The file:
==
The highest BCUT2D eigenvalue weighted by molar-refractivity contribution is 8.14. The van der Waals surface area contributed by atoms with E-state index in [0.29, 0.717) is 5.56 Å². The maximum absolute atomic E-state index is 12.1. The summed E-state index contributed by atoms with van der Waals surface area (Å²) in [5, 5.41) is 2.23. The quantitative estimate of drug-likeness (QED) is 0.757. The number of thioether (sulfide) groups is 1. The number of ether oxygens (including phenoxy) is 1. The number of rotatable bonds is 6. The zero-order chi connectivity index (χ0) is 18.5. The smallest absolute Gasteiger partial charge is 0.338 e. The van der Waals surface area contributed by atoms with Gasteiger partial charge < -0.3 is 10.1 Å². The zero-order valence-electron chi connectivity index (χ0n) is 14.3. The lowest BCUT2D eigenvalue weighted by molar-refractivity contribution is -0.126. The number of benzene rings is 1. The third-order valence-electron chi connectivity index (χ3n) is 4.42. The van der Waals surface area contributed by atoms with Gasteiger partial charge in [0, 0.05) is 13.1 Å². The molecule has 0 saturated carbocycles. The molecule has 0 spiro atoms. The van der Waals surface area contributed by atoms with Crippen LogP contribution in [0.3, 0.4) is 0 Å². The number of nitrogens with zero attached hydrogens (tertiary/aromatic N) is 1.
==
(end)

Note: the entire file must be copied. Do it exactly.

The highest BCUT2D eigenvalue weighted by molar-refractivity contribution is 8.14. The van der Waals surface area contributed by atoms with E-state index in [0.29, 0.717) is 5.56 Å². The maximum absolute atomic E-state index is 12.1. The summed E-state index contributed by atoms with van der Waals surface area (Å²) in [5, 5.41) is 2.23. The quantitative estimate of drug-likeness (QED) is 0.757. The number of thioether (sulfide) groups is 1. The number of ether oxygens (including phenoxy) is 1. The number of rotatable bonds is 6. The zero-order chi connectivity index (χ0) is 18.5. The smallest absolute Gasteiger partial charge is 0.338 e. The van der Waals surface area contributed by atoms with Gasteiger partial charge < -0.3 is 10.1 Å². The zero-order valence-electron chi connectivity index (χ0n) is 14.3. The lowest BCUT2D eigenvalue weighted by molar-refractivity contribution is -0.126. The number of benzene rings is 1. The third-order valence-electron chi connectivity index (χ3n) is 4.42. The van der Waals surface area contributed by atoms with Gasteiger partial charge in [0, 0.05) is 13.1 Å². The molecule has 0 saturated carbocycles. The molecule has 0 spiro atoms. The van der Waals surface area contributed by atoms with Crippen LogP contribution in [0.3, 0.4) is 0 Å². The number of nitrogens with zero attached hydrogens (tertiary/aromatic N) is 1.